I often encounter companies who want to start tendering but haven’t yet done so. Among the many questions they have, the most pressing is usually “How do we find tenders?” This is a real-world example of the saying “You don’t know what you don’t know.” If a company has never tendered before, and hasn’t built up the institutional knowledge that comes with submitting bids, then naturally they won’t know where to look.
Fortunately, there are some straightforward things you can do if you’re in this position. Read on to find out how you can ensure you never miss an opportunity.
Tender/Procurement Portals (AKA The Easy Approach)
The first thing you should do is register your company with some of the major tender portals. A tender portal (or procurement portal) is a website through which an opportunity is administered. Tenders are advertised and released through portals, and all communications between bidders and buyers pass through portals. It’s also where you’ll submit your bid.
While the primary function of a portal is to manage the tender process, most of them also send alerts to registered suppliers for tenders of interest. Sign-up to the right portals, and you’ll get emails every day for tenders in your industry. This is a great way to find opportunities, and it takes no more than a couple of minutes to check your daily alert emails.
There are hundreds of portals out there, however. Some are in use by a single purchasing authority, while others are used by dozens. You can maximise your exposure by focusing your attention on the larger portals, or only focusing on portals used by authorities local to your business. Sign-up to the biggest portals, listed below, and you’ll have great coverage without having to register with hundreds of websites.
If you want to find out which portals are used by specific authorities, a search engine will give you the answer. Phrases like “[authority] tender portal” or “[authority] procurement” usually work. For example:
- “hull city council tender portal” leads to https://www.yortender.co.uk/ (which itself leads to ProContract)
- “hull university procurement” leads to https://supplierlive.proactisp2p.com
- “bristol city council tenders” leads to https://procontract.due-north.com/ (you can see why I put ProContract at the top of the list!)
Contracts Finder (AKA The Manual Approach)
You’ve signed up to some of the major tender portals, and some of the local ones. In doing so, you get daily alerts and are seeing lots of opportunities. But the coverage isn’t perfect, and some tenders may still escape your notice. A great way to augment the “passive” alerts you get from the portals is to do an “active” search yourself. The best website to do this is:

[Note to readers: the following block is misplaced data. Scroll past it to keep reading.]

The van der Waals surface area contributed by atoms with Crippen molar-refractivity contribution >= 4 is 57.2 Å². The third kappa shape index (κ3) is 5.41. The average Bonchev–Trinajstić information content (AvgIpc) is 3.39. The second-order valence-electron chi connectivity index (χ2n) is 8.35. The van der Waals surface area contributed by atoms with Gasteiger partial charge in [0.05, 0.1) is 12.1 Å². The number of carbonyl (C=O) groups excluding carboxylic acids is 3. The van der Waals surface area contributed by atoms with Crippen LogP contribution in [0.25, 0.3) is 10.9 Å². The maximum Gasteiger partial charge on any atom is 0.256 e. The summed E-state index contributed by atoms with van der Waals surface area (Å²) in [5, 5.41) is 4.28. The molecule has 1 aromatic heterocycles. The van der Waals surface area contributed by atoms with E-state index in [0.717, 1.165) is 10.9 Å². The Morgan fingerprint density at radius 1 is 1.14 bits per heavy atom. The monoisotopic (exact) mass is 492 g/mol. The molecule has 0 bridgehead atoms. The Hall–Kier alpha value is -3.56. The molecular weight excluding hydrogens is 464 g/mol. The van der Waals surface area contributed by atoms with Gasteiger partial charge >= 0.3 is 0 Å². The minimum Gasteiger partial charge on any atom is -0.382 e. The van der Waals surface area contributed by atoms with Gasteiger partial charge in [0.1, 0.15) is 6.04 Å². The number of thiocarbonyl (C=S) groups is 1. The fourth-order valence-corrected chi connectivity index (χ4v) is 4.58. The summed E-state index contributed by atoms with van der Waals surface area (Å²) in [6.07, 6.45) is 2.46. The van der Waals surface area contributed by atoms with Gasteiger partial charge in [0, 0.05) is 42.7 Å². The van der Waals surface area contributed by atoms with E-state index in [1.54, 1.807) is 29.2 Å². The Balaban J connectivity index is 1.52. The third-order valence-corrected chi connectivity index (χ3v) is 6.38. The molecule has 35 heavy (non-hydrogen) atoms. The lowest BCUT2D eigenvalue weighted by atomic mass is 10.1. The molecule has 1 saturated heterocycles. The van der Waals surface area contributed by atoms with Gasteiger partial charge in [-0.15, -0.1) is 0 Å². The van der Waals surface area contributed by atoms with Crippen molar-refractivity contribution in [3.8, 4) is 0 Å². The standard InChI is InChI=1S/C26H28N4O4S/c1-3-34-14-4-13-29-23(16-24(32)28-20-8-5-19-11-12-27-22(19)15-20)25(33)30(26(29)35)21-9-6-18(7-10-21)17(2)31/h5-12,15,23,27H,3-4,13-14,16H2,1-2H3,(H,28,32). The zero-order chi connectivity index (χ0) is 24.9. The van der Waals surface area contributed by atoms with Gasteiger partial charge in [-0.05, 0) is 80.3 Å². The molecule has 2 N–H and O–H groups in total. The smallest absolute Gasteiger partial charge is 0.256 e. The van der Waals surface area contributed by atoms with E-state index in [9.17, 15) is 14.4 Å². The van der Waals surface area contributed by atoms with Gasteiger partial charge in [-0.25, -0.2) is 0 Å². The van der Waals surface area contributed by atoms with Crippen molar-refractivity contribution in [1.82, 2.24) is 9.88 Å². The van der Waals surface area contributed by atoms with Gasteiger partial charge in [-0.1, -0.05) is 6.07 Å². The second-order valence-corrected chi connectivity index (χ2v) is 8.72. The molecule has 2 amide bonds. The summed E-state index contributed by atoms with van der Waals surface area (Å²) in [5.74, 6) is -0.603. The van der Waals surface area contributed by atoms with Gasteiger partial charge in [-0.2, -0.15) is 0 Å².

Contracts Finder is essentially a search engine for tender opportunities. You can look for specific key words, and apply different filters to the results, for example by date or region. The first version of Contracts Finder was… not great. Fortunately, this newer version is much better. It’s still not perfect (what government website is?), but it’s great for seeing what opportunities are out there.
If you aspire beyond the UK, and want to start supplying across Europe, then you can also check:
On this website, all EU tenders are published (above certain thresholds). I’m unsure on how useful TED will be post-Brexit. It will likely depend on the deal we strike with the EU. So, in the meantime, get your fill!
Strong Relationships (AKA The Old-Fashioned Approach)
The two methods above should be used alongside this third method. There are no secret tips here. This is good old-fashioned business development.
All public-sector tenders must adhere to the EU principle of “openness.” In other words, every opportunity must be freely visible to all. This is why we can find tenders through portals and Contracts Finder.
Public-sector organisations will also frequently send their tenders directly to companies they think might be interested. A tender that receives no bids is no good to anybody, so they want to ensure that at least a few companies apply. But, they can’t send you the opportunity if they don’t know you exist.
I’m not a marketing expert, so I won’t go into detail about how you do this. The local authorities and public-sector organisations you want to supply should know about you. You should try to meet with them on a regular basis, if for no other reason than to show your face and make your business known. In so doing, you increase the odds of them sending you opportunities directly.
Paid Tender Alert Services (AKA The Pricey Approach)
All the methods I’ve listed so far are free, requiring nothing more than time. Depending on how large your company is, and how valuable your time is, this final method may prove to be the most effective. For a cost, you can sign-up to a tender alert service. The service will send you daily alerts for tenders that match your criteria. They use sophisticated web-crawlers that do the hard work for you. In simple terms, they very rarely miss anything. If you sign-up to one of these services, it will cost you a not insignificant sum, but will save you time and streamline the prospecting process.
I’m not going to list any of them here (some of them are my competitors!), but typing “tender alert service” into any internet search engine will give you a range of options.
If you want to talk more about how to find tenders, or discuss any of these methods in-depth, please get in touch today.